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WHL honours Sheldon Kennedy with Governors Award

May 26, 2020, 11:51 am
Rob Paul


Sheldon Kennedy.
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The Western Hockey League (WHL) has announced former Swift Current Broncos captain Sheldon Kennedy has been named the 2020 WHL Governors Award winner.

The WHL Governors Award is the league’s highest honour and has been awarded to others like Lanny McDonald and Ken King in the past.

Kennedy, who’s from Elkhorn, captained the 1988-89 Broncos team that won the Ed Chynoweth Cup and in three seasons with the team he put up 287 points.

In 1996 Kennedy — then in the NHL — spoke out against former Swift Current head coach Graham James for the sexual abuse he inflicted on him and others.

Having been drafted 80th overall in the 1988 NHL Entry Draft, Kennedy played eight years in the league with the Detroit Red Wings, Calgary Flames, and Boston Bruins and used his platform as a pro athlete to raise awareness about child abuse.

“As a young boy I dreamed of playing hockey and maybe, one day, in the WHL,” said Kennedy in a WHL press release. “I never would have thought that my dream would change so much. By working together we have no doubt made hockey and the WHL a leader in respect for all. I am grateful and honoured to be recognized for the WHL Governors Award and accept it on behalf of all those who have given their voice to positive change and for those leaders who have shown courage to implement that change.”

Kennedy’s work to raise awareness about abuse began in 1998 when he rollerbladed across Canada to raise money for those who have suffered from sexual abuse.

Kennedy has previously been honoured for his work with the Order of Canada, the Order of Manitoba, the Alberta Order of Excellence, the Hockey Canada Order of Merit, and the Order of Hockey in Canada.

Today Kennedy continues his work with the company he co-founded, Respect Group Inc. They work to ensure the prevention of bullying, abuse, harassment, and discrimination in sports, schools, and the workplace.

“For over 20 years, Sheldon Kennedy has been regarded as Canada’s leading advocate for a safe and positive environment for athletes,” said WHL Commissioner Ron Robinson in the press release. “Sheldon’s work in the respect area has been an inspiration, not only to athletes and sport organizations across Canada, but to millions of abuse survivors.”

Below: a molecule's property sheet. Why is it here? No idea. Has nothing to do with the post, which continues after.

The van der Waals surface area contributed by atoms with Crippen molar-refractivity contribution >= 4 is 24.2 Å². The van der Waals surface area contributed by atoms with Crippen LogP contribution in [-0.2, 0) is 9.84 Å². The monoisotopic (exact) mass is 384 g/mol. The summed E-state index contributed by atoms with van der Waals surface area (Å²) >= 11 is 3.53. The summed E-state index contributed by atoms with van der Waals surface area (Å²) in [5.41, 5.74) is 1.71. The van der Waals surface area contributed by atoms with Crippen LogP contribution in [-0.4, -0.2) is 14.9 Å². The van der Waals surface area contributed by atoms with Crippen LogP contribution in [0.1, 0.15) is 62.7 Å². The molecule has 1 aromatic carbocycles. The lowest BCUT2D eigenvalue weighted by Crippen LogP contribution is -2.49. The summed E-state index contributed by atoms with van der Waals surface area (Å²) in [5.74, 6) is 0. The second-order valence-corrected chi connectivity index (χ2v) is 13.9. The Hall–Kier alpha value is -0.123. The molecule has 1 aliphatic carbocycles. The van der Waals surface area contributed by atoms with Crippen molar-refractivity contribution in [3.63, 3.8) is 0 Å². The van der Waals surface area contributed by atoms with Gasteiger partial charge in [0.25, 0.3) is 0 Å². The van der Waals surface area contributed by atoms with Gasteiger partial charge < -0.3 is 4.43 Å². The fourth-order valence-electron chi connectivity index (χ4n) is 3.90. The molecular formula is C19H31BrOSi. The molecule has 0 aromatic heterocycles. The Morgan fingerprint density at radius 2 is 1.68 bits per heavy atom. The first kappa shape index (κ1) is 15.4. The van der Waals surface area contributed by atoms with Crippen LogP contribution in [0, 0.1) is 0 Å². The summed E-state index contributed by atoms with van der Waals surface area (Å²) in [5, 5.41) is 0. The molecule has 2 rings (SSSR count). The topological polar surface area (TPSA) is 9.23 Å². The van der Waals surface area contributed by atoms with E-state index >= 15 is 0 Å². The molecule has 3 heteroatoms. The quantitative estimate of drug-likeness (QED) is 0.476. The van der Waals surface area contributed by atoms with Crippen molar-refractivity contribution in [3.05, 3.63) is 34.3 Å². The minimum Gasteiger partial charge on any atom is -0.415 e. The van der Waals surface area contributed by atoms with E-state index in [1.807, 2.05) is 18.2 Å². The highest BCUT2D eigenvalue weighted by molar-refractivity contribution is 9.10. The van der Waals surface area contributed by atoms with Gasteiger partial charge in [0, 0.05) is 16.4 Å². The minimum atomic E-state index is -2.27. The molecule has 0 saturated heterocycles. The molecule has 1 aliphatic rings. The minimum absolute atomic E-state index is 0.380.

“Sheldon had an outstanding junior hockey career, but his legacy will be measured by the contributions he has made to ensure young athletes can safely pursue their athletic endeavours without fear of harassment or abuse.”

For Kennedy, being award the highest honour by the league he made his name in is a surreal feeling, but the work he does means far more than the recognition.

“It’s a tremendous honour,” Kennedy told the World-Spectator. “I don’t think I ever set out to win awards or be recognized with an honour such as the WHL Governors Award. Especially if we look at my hockey career — yeah, I won some championships — it was marred by treatment centres, addiction problems, and abuse issues. I was always kind of marked as the troublemaker.”

“So for me, this represents hope for lots of people that think in life they don’t see a light at the end of the tunnel. What this shows them is that it doesn’t matter where you’re at or how far down you are, if you keep working at being better and taking care of yourself then you can achieve all kinds of things.”

Kennedy is thankful for his success in hockey because it gave him a platform to do more and help change the way society looks at major problems like child abuse.

“To me that’s (the off-ice work) more important than anything,” said Kennedy. “This is not a hockey issue, but because I played hockey it gave us a platform to make social change. I think hockey still being the number one sport in our country allowed for us to really push for change, not only in the game of hockey, but outside of hockey and sports.”

“You never achieve these types of feats yourself and we’ve had a lot of help. There’s been a lot of people helping. I think the most important piece here is we were able to work together and that’s the goal, to make a difference for the betterment of our kids and communities. I think the key to this is there was a willingness to work together, the hockey leadership along with Sheldon. We knew there was an issue that we needed to address and we looked at it as needing to address the problem in hockey, but also using it to be leaders outside of the game and being able to embrace that together was critical for where we’re at today 24 years later.”

The stigmatization of abuse and mental health have been a hard issue to overcome, but Kennedy says there’s been a complete shift in how these things are looked at and their overall impact.